8. Agencies normally comprehend not only authorizations, but also duties and indemnities between principal and agent and extending to third parties. From a quick scan of the article I’m not sure how much of that structure is preserved in this proposal, I’ll take a closer look when time permits.

  9. Surely the Court will just say as long as there is probable cause a crime occurred it’s fine. That is ultimately what the the abortion of a decision Virginia v Moore essentially boils down to. If a state can’t even constrain their own officers then I see no reason they can constrain federal officers. Vice Versa would seem to apply as well.

  10. What’s legal is only tangentially related to what will happen. Cops will be cops; local, state, federal.

  11. This is why Obamacare along with the Fugitive Slave laws light the path to follow to get states to help enforce immigration laws. Give blue states money and more public sector union employees and they will help enforce immigration laws. The “cherry on top” is that Border Patrol is already a majority Latino agency. My advice?make ICE majority black and blue states will embrace ICE and Border Patrol and we will solve this problem!

  12. The more I consider this the less I like it.

    I suspect that, in the case of states authorizing feds to enforce their laws, it will be mostly pretext.

    “Yes, if you see someone speeding and think they might be in violation of immigration laws you can stop them and use our name.”

    That’s really how it will play out, ISTM.

    Whether you think this is a good idea or not, it is unrealistic, I think, to pretend that it will work differently.

  13. Don’t we owe you a beer, Professor Kerr?

  14. Especially after reading this, my default positions are

    1) we need to attract a better class of person to law enforcement

    2) we need to hold law enforcement personnel accountable

    3) law enforcement authority should be restricted or maintained, never expanded, at least so long as points 1 and 2 continue to be a problem

    I leave it to Prof. Kerr to determine whether I owe him more beer. I also leave it to him to get at least 2,000 miles closer to if he wishes to collect.

  15. I feel this question was easier before Virginia v. Moore. Before that case, I saw local cases, attorney motions, etc. where everyone assumed the question was “did the police officer have lawful authority.” They didn’t really distinguish what that authority was. If they had authority, it was fine. If they didn’t, it was a Fourth Amendment violation. Moore seemed to separate things a bit. There’s statutory authority and there’s Fourth Amendment authority and they act completely independently.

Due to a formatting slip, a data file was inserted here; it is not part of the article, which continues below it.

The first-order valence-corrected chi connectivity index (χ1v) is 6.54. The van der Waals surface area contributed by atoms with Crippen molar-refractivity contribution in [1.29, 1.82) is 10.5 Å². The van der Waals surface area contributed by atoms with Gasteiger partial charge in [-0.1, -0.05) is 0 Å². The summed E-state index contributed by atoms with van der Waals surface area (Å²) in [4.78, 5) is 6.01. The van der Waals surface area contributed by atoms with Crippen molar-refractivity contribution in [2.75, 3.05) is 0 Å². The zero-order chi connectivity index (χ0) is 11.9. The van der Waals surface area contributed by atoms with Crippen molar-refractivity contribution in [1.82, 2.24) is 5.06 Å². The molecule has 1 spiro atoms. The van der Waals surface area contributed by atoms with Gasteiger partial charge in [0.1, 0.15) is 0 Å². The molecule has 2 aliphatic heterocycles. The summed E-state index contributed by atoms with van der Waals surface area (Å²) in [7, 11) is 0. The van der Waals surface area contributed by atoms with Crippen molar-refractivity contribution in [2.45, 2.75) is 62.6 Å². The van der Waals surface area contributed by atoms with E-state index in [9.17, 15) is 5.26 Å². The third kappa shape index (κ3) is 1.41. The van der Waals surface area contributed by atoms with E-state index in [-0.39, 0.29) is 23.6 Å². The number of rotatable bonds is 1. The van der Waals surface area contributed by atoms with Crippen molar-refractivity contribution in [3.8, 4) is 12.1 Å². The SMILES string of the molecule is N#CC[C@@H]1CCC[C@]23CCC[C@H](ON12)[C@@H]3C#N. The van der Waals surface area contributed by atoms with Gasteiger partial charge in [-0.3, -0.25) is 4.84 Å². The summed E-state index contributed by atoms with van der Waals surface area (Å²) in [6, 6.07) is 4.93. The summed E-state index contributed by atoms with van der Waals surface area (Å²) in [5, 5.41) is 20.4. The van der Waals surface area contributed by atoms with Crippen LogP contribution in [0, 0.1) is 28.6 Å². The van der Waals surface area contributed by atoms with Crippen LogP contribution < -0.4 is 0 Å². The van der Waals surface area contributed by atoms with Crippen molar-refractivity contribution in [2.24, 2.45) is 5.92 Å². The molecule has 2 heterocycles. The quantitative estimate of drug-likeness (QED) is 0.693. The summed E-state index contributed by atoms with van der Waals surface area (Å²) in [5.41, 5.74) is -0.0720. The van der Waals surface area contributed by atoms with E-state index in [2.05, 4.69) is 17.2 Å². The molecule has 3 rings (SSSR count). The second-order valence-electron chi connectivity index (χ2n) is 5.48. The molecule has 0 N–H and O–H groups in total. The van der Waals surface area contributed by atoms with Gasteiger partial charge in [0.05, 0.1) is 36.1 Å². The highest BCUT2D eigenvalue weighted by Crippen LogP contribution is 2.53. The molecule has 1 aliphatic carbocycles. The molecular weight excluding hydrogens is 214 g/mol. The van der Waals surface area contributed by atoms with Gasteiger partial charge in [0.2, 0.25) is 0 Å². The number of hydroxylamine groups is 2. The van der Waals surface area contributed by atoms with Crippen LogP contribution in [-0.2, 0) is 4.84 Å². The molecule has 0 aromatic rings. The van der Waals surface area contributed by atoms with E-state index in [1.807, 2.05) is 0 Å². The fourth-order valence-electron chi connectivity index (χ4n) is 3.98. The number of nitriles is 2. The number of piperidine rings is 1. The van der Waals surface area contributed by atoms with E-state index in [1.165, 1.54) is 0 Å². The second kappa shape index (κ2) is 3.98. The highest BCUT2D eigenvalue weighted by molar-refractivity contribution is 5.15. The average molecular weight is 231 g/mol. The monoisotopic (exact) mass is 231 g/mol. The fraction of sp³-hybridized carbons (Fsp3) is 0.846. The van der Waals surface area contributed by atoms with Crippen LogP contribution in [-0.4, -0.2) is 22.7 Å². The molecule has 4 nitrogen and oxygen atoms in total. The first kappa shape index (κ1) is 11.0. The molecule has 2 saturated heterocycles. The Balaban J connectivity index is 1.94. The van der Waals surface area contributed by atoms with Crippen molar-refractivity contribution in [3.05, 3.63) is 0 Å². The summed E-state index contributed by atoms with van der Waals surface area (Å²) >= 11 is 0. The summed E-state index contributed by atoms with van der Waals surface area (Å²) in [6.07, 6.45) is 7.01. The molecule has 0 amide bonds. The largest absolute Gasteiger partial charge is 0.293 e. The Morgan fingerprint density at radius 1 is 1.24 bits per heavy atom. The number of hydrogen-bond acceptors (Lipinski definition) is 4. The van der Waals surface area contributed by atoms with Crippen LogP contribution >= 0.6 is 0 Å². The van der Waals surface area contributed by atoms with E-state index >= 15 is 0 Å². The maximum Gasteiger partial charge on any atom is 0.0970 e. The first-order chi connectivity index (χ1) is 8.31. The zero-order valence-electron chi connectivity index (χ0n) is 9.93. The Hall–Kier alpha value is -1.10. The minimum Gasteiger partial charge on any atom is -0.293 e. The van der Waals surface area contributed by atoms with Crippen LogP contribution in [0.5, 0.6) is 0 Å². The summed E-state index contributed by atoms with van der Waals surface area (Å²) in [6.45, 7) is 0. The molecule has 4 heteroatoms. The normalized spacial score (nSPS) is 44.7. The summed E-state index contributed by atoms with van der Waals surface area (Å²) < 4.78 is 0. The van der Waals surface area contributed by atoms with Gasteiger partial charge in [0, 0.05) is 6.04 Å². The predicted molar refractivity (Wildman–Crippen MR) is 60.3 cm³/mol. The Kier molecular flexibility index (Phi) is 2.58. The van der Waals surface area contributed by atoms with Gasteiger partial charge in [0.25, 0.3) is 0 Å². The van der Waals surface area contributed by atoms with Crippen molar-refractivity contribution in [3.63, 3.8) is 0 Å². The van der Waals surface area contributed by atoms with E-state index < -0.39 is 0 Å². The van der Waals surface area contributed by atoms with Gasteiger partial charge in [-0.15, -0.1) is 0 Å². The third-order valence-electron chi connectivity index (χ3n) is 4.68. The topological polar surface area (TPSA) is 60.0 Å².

Under Moore, the police may not have lawful authority under Virginia law to arrest someone for not wearing a seatbelt, but they still have Constitutional authority to arrest someone for not wearing a seatbelt and then search them incident to arrest.

    Anyway, as far as recent Constitutional law, Moore seems to be the most relevant case. This discussion would certainly be an extension of Moore. It’s a criminal offense (well, civil infraction) to not wear a seatbelt under Virginia law, but it’s still a violation of Virginia law. The question is whether that can be extended to things that are not violation of Virginia law but still violations of the law committed in Virginia for Fourth Amendment purposes.

  16. Here’s how one state approached the issue: N.J.S.A. 2A:154-5 (the link’s too long) In NJ, specifically defined federal law enforcement officers are authorized to make arrests of 1st, 2nd, or 3rd degree state crimes (felonies, all) about to be committed or attempted in the federal officers’ presence:

    The following persons employed as full-time law enforcement officers by the Federal Government, who are empowered to effect an arrest with or without warrant for violations of the United States Code and who are authorized to carry firearms in the performance of their duties, shall be empowered to act as an officer for the arrest of offenders against the laws of this State where the person reasonably believes that a crime of the first, second or third degree is or is about to be committed or attempted in his presence: [list omitted]

    Note that mere traffic violations are not a 1st, 2nd or 3rd degree crime, but eluding (i.e., leading them on a vehicular chase) can be. Likewise, having a concealed firearm (NJ does not grant carry permits except to a very few well-connected folks) or even a nasty-looking knife is a violation susceptible of being treated as of sufficient degree.

    The statute N.J.S.A. 2A:154-6 gives the US Park Police even more arrest powers (including lower-degree crimes and offenses), but only in limited areas (Liberty State Park, etc.).

  17. Every state (and D.C.) that has legalized marijuana has tightened its law on DUI. A speeding stop with an odor of alcohol or marijuana allows further inquiry into the driver’s possible impairment. If the further inquiry (field sobriety tests, AGN) yields PC for DUI/marijuana then a telephonic warrant for evidence of that crime might be issued, justifying a search of the passenger compartment.